Don't give up on it! Almost all the repairs it might need are quite inexpensive, and you'll be able to make it better than new. It can sometimes be tricky figuring out what the problem is. I broke the same pair of gears 3 times before figuring out the real problem—during the first repair, I bent the gear housing while reattaching it. Once I replaced it again, with less of a ham-fist, the thing worked perfectly.

Notes from the underbelly

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On 9/21/2020 at 12:23 PM, paulraphael said:

 

Don't give up on it! Almost all the repairs it might need are quite inexpensive, and you'll be able to make it better than new. It can sometimes be tricky figuring out what the problem is. I broke the same pair of gears 3 times before figuring out the real problem—during the first repair, I bent the gear housing while reattaching it. Once I replaced it again, with less of a ham-fist, the thing worked perfectly.

 

Yeah, I need to build up the courage and get back in there. I replaced all the grease last time, so at least this time I can hopefully just swap out the snap ring and be done with it! Though I should probably replace the grease on the lower planetary for good measure.

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On 9/21/2020 at 11:59 AM, pastameshugana said:

 

This is a thing of beauty.

I thought the same thing. 
 

I have an awesome 6-qt bowl lift KA that I bought refurbished for about $150 usd shipped, like 12 years ago. It’s finally stopped working, and I’m pretty sure something, somewhere has shorn. Taking it apart should be fun.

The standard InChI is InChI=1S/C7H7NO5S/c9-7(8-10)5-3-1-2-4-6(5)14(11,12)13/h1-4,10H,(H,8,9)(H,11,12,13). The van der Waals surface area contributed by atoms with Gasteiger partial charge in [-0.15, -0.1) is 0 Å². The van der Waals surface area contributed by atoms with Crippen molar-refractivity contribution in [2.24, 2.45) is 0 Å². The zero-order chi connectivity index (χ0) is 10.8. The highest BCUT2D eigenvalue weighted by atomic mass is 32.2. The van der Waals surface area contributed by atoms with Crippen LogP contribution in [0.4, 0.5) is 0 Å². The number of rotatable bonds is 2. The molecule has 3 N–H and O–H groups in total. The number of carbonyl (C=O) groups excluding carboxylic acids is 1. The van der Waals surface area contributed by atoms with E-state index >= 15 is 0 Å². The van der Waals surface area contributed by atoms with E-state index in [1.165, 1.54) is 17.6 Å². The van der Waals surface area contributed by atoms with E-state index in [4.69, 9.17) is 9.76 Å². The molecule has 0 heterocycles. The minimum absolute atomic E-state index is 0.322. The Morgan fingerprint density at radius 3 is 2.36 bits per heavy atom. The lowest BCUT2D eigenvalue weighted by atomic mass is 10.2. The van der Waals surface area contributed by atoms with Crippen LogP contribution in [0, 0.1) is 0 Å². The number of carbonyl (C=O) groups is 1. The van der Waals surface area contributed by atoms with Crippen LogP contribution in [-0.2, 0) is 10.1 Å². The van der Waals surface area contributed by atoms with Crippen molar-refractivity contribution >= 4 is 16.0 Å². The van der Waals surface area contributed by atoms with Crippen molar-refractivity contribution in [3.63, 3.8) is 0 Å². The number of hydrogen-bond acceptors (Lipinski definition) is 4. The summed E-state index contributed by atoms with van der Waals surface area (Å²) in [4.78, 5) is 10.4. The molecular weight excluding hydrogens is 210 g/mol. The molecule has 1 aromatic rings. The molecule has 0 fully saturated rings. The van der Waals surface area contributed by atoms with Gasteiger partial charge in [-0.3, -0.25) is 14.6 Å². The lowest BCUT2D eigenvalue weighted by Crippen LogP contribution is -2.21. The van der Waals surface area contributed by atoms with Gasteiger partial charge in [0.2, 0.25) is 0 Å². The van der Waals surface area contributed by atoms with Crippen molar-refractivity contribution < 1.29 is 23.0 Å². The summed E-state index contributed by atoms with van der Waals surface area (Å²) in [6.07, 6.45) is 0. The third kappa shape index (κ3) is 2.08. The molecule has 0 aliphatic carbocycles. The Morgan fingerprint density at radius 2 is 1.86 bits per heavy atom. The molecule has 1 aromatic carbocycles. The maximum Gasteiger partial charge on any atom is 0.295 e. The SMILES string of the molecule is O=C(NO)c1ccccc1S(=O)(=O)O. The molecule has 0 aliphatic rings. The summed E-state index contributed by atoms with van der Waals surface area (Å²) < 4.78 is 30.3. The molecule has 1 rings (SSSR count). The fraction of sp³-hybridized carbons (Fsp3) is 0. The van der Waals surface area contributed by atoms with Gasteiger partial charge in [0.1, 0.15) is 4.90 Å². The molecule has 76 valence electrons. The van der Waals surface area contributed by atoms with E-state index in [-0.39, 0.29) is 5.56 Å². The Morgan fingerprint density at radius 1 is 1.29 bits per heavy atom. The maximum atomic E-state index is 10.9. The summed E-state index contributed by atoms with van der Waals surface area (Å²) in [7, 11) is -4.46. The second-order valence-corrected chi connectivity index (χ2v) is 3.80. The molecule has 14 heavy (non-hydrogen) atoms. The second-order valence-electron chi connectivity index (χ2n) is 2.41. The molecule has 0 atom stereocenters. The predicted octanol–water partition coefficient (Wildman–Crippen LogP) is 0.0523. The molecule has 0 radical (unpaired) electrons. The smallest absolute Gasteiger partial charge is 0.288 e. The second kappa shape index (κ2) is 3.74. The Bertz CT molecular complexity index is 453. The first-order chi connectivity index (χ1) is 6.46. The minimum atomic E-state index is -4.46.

On the subject of dough making, I never really have a problem regardless of quantity. I do take the hook in hand and do a rough mix first before engaging the mixer. Alex and aki at ideas in food are firmly convinced that the paddle does a better job of kneading dough than the hook, though I'm not entirely convinced either way.  I have to imagine the paddle is a bit harder on the motor for doughs of mass, though. 

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On 9/24/2020 at 10:03 PM, jimb0 said:

I thought the same thing. 
 

I have an awesome 6-qt bowl lift KA that I bought refurbished for about $150 usd shipped, like 12 years ago. It’s finally stopped working, and I’m pretty sure something, somewhere has shorn. Taking it apart should be fun. 

 

On the subject of dough making, I never really have a problem regardless of quantity. I do take the hook in hand and do a rough mix first before engaging the mixer. Alex and aki at ideas in food are firmly convinced that the paddle does a better job of kneading dough than the hook, though I'm not entirely convinced either way.  I have to imagine the paddle is a bit harder on the motor for doughs of mass, though. 

 

I've used a paddle on VERY high-hydration doughs, like when doing an autolyse stage, or in the earliest mixing before the gluten gets going. But as soon as the dough gets thick you absolutely risk overheating the motor breaking gears. You also risk overworking the dough, which basically means ripping the gluten strands apart and killing the dough's strength. 

Notes from the underbelly